Now it’s time to fulfill my alumni obligation and point out some of the flaws in the system. First and foremost, I have to point out that while these rankings are fun to read, and likely do good things by encouraging competition, they mean almost nothing to the average student. There are very few employees who will be swayed by a particular school. Much more likely is that a certain faculty may carry some prestige, and even that is probably overrated. Universities like to believe that throwing their name up in bold on your resume will assure instant results, but that’s just not true at all. The University of Manitoba for example has some fairly prestigious professional faculties, while our undergraduate programs don’t exactly shine. To me, a Bachelor of Arts or Sciences is only worth so much in the workplace no matter where it is from. This was reaffirmed for me two weeks ago when we had someone comment on our site that they had entered the workforce with a BA (history major) from Oxford (ya, that Oxford) and yet still was unable to find a job despite the prestige he thought his degree carried.
Who Knew The Library Was So Important – Anyone Know What It Looks Like?
When you look at the nuts and bolts of the ranking system, there is much to be desired. I’m not saying that I could come up with a better way of doing it, but just take it with a grain of salt. Here are my biggest beefs in no particular order:
- How many awards faculty wins is hardly relevant to the average student
- The Library component is weighted way too heavily in this age of instant access to online academic journals, plus if it’s going to be ranked that high they should give points for great sleeping spots (which they don’t)
- The flip side of having more resources is that you will likely pay more to go to school there, price is not factored in at all
Finally, the reputation section of the rankings gives me the most pause. Maclean’s says that they poll university officials, principals and guidance councillors, CEOs, and recruiters. All of these people have their own intrinsic biases, not the least among them their own alumni allegiances (which naturally tilts the poll to the ones that have produced the best graduates). The idea of reputation is just so subjective. I mean, say a university has fairly low entrance requirements, some might see these as a positive for their reputation since they are allowing more kids to experience university, while some would say this lowers the standards of the school. The idea of reputation is also kind of self-fulfilling. At the U of M we all knew we were always dead last in the rankings (which is the only poll of its kind that I’m aware of ) so if anyone would have asked me how good our school was, my only frame of reference would have guaranteed I said we were likely last in our category. I’m sure I’m not the only student like this.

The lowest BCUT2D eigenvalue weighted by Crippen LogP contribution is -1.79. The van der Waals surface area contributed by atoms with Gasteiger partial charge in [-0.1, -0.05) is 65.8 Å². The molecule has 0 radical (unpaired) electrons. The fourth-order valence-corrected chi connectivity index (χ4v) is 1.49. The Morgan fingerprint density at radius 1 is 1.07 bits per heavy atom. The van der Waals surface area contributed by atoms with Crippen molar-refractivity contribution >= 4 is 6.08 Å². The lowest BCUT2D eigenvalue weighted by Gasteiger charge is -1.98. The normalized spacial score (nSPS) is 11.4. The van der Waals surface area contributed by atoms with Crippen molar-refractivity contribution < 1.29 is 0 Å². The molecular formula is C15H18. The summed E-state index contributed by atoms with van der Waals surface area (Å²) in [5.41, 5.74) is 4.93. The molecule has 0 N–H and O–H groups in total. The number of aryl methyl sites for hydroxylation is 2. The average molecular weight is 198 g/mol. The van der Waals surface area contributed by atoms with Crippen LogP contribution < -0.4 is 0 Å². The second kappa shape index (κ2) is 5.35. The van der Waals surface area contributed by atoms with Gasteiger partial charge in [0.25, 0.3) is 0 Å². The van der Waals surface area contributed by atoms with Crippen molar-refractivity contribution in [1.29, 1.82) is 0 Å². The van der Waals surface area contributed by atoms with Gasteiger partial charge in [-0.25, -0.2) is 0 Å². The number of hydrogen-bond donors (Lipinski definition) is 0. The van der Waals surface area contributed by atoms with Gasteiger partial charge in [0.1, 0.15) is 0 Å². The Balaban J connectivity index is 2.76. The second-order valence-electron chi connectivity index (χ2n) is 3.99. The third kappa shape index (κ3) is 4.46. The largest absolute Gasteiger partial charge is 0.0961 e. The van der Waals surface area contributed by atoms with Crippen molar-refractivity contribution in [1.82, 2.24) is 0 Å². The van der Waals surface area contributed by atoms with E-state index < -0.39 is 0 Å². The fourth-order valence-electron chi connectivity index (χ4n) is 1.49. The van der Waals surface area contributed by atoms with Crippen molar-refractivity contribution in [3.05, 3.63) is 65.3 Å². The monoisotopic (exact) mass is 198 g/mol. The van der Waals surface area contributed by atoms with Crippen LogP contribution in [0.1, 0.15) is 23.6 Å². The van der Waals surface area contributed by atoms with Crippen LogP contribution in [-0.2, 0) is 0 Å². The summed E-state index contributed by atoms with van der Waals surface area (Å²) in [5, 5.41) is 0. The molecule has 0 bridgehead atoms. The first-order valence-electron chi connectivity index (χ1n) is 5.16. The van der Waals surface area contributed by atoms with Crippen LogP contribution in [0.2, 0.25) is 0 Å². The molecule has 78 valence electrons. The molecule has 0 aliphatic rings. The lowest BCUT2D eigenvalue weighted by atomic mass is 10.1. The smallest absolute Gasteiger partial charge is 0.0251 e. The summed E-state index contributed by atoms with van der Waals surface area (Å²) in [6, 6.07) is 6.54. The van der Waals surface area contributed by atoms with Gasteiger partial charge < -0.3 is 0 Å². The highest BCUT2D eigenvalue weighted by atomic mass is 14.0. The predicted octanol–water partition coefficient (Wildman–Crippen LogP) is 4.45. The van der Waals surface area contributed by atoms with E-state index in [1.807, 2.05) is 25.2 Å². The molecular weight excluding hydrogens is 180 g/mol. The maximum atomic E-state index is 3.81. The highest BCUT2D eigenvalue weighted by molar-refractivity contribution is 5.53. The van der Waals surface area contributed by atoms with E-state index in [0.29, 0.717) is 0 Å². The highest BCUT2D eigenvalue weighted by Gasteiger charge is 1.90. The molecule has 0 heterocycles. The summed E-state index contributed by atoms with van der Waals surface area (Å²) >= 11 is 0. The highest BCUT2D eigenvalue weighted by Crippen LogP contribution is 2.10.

I Can’t Complain Too Much
At the end of the day, I think there is more positive than negative that comes out of the Maclean’s rankings. I personally found the articles to be much more informative than the actual rankings and will probably soon be commenting on them. While I don’t consider the rankings accurate and I can sympathize with the anger over the negative publicity that my old school receives, I still find them entertaining. I also like any documentation that makes universities accountable and transparent. There is far too much “elitism” in circles of academia, and not nearly enough checks and balances to hold everyone accountable. One way or another, it’s worth checking out. Congrats to all the winners, and to those of us that were cellar dwellers, I just released the official 2011 My University Money School Rankings based entirely on good times had, and the Bisons came out #1 baby!